The following words were written by KCPR DJ Gwendolyn Giles, who is perhaps better known as one-half of the two-piece punk rock band, Dog Party. Giles formed the band in 2007 with her sister Lucy, while the two were in elementary school. Over the last 10 years, the band matured and its notability blossomed. Last year, Dog Party went on tour with pop-punk legends Green Day.
Fame doesn’t come for free, as elaborated here by Giles:
What if a fourth grader posted a song on YouTube and you decided you didn’t really like the song she sang? What would you comment? After all, you are behind a screen, and you will probably never meet this little girl in real-life. At least one person decided to write, “Go suck a nut.” Somebody else decided to write that they, “Just can’t stand Dog Party’s new single and that it’s so horrible, it makes your ears bleed.”
What is it about the internet that gives us the entitlement to speak our minds and foster so much hatred? This is America, though, so we obviously have the right to free speech. Doing anything less would simply be un-American. I look at the comments on Facebook posts and YouTube videos and I’m sickened. It hurts. Not only do I shudder at the sheer brutality these comments possess, but I’m also whole-heartedly embarrassed to be considered apart of the same species of these so-called mind-speakers.
Perhaps it’s a combination of the most recent election and coming back from a tour with Green Day that put this realization into my mind. Internet trolling existed for far longer than either of those moments, but why has society normalized this kind of hate? Why must fame, or even success for that matter, coincide with having to deal with so much bullshit while society callously brushes any questioning to it aside with a well… it just comes with the territory.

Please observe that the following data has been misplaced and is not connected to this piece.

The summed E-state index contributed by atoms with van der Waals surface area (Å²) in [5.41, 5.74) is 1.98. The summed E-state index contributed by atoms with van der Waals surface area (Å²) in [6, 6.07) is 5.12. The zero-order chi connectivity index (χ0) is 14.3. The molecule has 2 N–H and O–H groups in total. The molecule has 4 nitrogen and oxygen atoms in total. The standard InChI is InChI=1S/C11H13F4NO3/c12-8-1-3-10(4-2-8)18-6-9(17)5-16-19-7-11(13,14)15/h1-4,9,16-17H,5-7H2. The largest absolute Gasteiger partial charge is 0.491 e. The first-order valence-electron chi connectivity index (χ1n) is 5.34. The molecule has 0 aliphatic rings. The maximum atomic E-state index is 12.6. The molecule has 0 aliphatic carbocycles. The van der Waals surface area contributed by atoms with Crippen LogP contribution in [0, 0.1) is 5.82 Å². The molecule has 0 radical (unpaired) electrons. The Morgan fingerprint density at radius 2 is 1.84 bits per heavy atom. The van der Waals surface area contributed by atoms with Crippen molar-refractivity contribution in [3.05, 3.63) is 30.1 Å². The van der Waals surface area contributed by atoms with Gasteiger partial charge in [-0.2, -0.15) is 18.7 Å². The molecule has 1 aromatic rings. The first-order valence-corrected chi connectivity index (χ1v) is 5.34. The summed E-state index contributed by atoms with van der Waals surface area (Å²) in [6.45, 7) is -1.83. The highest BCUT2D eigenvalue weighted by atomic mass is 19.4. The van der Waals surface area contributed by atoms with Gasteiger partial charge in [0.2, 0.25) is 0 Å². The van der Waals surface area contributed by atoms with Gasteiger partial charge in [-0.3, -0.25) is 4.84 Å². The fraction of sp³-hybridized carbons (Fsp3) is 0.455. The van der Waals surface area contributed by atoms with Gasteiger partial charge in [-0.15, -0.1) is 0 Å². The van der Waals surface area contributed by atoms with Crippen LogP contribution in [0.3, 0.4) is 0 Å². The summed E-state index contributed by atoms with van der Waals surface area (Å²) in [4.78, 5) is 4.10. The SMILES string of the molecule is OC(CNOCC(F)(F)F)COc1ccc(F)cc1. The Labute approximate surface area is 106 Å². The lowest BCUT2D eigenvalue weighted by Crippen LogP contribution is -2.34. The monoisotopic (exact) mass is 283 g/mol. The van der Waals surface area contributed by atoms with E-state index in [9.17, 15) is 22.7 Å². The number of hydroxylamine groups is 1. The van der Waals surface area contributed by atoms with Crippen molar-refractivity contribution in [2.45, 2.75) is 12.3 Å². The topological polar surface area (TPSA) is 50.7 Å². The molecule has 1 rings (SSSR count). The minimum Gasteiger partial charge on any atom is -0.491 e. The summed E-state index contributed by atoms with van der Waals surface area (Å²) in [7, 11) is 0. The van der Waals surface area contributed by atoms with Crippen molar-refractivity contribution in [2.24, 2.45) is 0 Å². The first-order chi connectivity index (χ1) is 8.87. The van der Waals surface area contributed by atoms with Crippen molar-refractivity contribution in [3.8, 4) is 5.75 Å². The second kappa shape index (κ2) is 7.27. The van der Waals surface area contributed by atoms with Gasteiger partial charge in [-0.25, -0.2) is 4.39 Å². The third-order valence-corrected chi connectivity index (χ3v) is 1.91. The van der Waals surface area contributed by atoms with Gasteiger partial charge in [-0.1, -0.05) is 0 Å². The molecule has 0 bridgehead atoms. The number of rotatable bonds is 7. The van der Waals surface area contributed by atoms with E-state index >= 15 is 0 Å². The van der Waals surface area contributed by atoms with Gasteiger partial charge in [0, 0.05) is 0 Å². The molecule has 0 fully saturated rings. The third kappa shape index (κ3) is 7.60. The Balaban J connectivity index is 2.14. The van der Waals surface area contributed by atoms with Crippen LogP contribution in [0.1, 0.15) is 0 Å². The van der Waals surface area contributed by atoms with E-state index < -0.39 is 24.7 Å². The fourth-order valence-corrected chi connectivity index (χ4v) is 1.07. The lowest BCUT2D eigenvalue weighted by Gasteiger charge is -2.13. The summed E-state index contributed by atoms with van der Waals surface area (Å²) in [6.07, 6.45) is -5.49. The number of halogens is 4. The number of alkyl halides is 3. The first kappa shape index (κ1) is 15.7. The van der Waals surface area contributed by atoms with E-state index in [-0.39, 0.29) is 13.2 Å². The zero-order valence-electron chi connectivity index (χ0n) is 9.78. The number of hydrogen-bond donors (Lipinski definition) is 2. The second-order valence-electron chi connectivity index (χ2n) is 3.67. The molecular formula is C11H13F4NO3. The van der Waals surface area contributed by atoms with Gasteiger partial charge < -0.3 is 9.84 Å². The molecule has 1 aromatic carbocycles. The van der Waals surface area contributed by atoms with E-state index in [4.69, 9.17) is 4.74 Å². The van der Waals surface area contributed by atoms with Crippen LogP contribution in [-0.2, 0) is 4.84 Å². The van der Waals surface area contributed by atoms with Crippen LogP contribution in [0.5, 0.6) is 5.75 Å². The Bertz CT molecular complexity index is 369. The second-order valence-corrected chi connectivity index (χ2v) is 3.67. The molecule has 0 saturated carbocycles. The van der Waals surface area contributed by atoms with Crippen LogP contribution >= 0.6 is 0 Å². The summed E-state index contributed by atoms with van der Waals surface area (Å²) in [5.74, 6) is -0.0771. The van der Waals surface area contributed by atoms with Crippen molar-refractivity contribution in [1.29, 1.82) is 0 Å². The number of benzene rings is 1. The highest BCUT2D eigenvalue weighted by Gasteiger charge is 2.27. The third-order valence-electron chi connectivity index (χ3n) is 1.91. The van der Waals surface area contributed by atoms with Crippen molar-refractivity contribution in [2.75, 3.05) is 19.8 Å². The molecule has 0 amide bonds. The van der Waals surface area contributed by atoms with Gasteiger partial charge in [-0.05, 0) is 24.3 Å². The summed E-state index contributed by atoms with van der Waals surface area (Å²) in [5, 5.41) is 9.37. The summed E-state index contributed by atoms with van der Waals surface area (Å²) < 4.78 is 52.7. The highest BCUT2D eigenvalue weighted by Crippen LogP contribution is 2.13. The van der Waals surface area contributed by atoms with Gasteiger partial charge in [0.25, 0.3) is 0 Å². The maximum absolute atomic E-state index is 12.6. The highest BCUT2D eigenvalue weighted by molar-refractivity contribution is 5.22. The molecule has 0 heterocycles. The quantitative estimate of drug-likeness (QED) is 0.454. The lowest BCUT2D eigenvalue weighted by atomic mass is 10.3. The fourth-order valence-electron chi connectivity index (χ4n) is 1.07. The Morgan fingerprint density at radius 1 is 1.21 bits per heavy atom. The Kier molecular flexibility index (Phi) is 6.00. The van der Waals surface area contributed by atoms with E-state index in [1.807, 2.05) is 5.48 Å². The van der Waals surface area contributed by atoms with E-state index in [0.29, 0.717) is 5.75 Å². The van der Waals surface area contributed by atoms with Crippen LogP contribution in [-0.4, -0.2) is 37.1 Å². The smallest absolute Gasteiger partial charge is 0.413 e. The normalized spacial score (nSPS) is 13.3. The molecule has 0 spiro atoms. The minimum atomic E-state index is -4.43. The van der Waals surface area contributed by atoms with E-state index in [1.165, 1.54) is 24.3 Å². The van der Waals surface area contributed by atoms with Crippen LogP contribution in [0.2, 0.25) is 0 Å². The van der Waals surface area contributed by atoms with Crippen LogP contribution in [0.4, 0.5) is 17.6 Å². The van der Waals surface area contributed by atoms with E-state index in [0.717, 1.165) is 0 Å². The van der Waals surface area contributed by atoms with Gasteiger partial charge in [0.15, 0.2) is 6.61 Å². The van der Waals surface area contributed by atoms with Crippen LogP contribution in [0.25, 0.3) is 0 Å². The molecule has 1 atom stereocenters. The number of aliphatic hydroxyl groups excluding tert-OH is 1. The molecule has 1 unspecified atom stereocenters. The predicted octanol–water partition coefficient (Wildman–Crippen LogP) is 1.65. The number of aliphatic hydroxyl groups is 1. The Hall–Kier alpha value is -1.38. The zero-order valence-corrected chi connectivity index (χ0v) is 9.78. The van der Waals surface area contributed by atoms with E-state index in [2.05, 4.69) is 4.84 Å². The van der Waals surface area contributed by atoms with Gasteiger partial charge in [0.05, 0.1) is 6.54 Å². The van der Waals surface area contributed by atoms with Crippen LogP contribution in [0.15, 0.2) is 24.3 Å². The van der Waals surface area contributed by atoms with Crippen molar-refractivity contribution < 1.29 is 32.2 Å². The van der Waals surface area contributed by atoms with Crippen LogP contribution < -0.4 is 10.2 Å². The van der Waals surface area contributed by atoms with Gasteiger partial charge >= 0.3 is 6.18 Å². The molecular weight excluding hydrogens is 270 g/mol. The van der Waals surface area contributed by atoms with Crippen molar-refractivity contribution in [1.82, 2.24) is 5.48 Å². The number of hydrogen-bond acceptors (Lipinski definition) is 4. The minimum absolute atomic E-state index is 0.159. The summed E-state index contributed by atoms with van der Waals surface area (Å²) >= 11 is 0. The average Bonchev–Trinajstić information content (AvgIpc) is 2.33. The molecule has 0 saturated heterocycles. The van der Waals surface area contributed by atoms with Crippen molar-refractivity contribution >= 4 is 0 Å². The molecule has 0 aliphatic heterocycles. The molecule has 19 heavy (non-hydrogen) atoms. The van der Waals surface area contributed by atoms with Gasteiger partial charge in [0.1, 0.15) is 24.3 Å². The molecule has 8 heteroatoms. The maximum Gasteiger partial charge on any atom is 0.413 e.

A part of me naïvely hopes that people forget that their comments are aimed at another fellow-human, and that they forget that that person has the ability to view the comments – and that they will read those comments. After venting these frustrations with loved-ones, it was brashly pointed out to me that people simply don’t care. Do people forget that famous people have lives, families, even feelings?
Let’s be real here.
The internet is real-life and social media has regrettably become a hot house for real cyber-bullying. Oh, I forgot. It doesn’t count because they’re famous. Why shouldn’t it count? Famous people are just like us. They can even run errands in their PJs if they want to, so enough with this warped special treatment.
There is this marvelous thing called respect.
The lack of respect for individuals who are better known is not only found online. Social media has only enforced its normalization and frequency. The fact that people feel the need to make their feelings known is less surprising to me than the fact people conjure these feelings to begin with. What could possibly be the origin of evoking so much hatred upon someone? Do people naturally have a grandiose way of thinking sparking a jealously that has the potential to grow into a gargantuan flame? I really hope not.
Gwendolyn Giles is a KCPR DJ and Cal Poly graphic communication junior. She runs the KCPR airwaves on Tuesdays from 6 to 8 a.m. The feature photograph was taken by Cecilia Rogue.